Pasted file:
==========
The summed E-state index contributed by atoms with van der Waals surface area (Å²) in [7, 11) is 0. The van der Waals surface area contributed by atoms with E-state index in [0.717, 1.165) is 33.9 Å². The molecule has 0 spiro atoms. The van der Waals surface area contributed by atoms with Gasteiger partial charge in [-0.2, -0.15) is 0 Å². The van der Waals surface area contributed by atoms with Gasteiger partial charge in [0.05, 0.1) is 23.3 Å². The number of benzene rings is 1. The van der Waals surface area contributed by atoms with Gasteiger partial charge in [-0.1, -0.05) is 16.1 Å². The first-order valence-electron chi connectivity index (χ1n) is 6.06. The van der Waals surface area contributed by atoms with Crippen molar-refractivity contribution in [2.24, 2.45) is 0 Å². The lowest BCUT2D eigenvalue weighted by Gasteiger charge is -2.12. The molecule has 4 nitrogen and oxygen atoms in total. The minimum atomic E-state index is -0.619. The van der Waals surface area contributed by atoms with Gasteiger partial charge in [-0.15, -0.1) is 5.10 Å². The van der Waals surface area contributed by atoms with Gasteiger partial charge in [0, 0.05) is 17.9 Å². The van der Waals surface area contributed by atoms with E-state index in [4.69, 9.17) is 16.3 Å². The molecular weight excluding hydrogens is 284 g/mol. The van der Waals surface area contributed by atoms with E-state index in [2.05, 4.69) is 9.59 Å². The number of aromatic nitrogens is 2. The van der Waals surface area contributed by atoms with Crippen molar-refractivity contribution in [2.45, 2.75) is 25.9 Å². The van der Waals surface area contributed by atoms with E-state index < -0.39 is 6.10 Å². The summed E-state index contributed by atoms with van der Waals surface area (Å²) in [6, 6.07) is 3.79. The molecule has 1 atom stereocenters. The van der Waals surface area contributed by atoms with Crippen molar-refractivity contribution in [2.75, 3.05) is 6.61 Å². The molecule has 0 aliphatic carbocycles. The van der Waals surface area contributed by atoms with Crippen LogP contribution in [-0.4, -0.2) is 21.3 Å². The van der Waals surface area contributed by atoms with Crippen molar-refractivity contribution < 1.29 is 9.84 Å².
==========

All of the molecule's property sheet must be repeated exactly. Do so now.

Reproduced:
The summed E-state index contributed by atoms with van der Waals surface area (Å²) in [7, 11) is 0. The van der Waals surface area contributed by atoms with E-state index in [0.717, 1.165) is 33.9 Å². The molecule has 0 spiro atoms. The van der Waals surface area contributed by atoms with Gasteiger partial charge in [-0.2, -0.15) is 0 Å². The van der Waals surface area contributed by atoms with Gasteiger partial charge in [0.05, 0.1) is 23.3 Å². The number of benzene rings is 1. The van der Waals surface area contributed by atoms with Gasteiger partial charge in [-0.1, -0.05) is 16.1 Å². The first-order valence-electron chi connectivity index (χ1n) is 6.06. The van der Waals surface area contributed by atoms with Crippen molar-refractivity contribution in [2.24, 2.45) is 0 Å². The lowest BCUT2D eigenvalue weighted by Gasteiger charge is -2.12. The molecule has 4 nitrogen and oxygen atoms in total. The minimum atomic E-state index is -0.619. The van der Waals surface area contributed by atoms with Gasteiger partial charge in [-0.15, -0.1) is 5.10 Å². The van der Waals surface area contributed by atoms with Gasteiger partial charge in [0, 0.05) is 17.9 Å². The van der Waals surface area contributed by atoms with E-state index in [4.69, 9.17) is 16.3 Å². The molecular weight excluding hydrogens is 284 g/mol. The van der Waals surface area contributed by atoms with E-state index in [2.05, 4.69) is 9.59 Å². The number of aromatic nitrogens is 2. The van der Waals surface area contributed by atoms with Crippen molar-refractivity contribution in [2.45, 2.75) is 25.9 Å². The van der Waals surface area contributed by atoms with E-state index < -0.39 is 6.10 Å². The summed E-state index contributed by atoms with van der Waals surface area (Å²) in [6, 6.07) is 3.79. The molecule has 1 atom stereocenters. The van der Waals surface area contributed by atoms with Crippen molar-refractivity contribution in [2.75, 3.05) is 6.61 Å². The molecule has 0 aliphatic carbocycles. The van der Waals surface area contributed by atoms with Crippen LogP contribution in [-0.4, -0.2) is 21.3 Å². The van der Waals surface area contributed by atoms with Crippen molar-refractivity contribution < 1.29 is 9.84 Å².